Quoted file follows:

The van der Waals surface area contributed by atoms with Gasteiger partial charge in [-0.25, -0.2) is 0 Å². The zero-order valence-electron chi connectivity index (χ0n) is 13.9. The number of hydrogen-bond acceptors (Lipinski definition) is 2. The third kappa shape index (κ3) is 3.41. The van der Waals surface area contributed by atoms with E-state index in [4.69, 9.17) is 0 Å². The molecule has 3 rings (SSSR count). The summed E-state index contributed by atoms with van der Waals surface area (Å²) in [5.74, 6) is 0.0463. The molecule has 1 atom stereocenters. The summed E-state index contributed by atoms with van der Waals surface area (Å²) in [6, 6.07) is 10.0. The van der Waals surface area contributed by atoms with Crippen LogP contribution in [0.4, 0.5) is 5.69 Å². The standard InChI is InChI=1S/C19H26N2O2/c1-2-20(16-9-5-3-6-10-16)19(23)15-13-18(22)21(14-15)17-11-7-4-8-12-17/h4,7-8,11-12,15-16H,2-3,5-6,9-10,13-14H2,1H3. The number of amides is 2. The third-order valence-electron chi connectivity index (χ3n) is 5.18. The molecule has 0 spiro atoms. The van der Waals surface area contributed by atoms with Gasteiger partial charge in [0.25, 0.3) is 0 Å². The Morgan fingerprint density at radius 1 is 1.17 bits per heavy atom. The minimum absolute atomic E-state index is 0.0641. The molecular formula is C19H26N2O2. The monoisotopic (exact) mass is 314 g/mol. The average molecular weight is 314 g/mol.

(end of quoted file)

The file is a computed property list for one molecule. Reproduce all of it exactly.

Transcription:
The van der Waals surface area contributed by atoms with Gasteiger partial charge in [-0.25, -0.2) is 0 Å². The zero-order valence-electron chi connectivity index (χ0n) is 13.9. The number of hydrogen-bond acceptors (Lipinski definition) is 2. The third kappa shape index (κ3) is 3.41. The van der Waals surface area contributed by atoms with E-state index in [4.69, 9.17) is 0 Å². The molecule has 3 rings (SSSR count). The summed E-state index contributed by atoms with van der Waals surface area (Å²) in [5.74, 6) is 0.0463. The molecule has 1 atom stereocenters. The summed E-state index contributed by atoms with van der Waals surface area (Å²) in [6, 6.07) is 10.0. The van der Waals surface area contributed by atoms with Crippen LogP contribution in [0.4, 0.5) is 5.69 Å². The standard InChI is InChI=1S/C19H26N2O2/c1-2-20(16-9-5-3-6-10-16)19(23)15-13-18(22)21(14-15)17-11-7-4-8-12-17/h4,7-8,11-12,15-16H,2-3,5-6,9-10,13-14H2,1H3. The number of amides is 2. The third-order valence-electron chi connectivity index (χ3n) is 5.18. The molecule has 0 spiro atoms. The van der Waals surface area contributed by atoms with Gasteiger partial charge in [0.25, 0.3) is 0 Å². The Morgan fingerprint density at radius 1 is 1.17 bits per heavy atom. The minimum absolute atomic E-state index is 0.0641. The molecular formula is C19H26N2O2. The monoisotopic (exact) mass is 314 g/mol. The average molecular weight is 314 g/mol.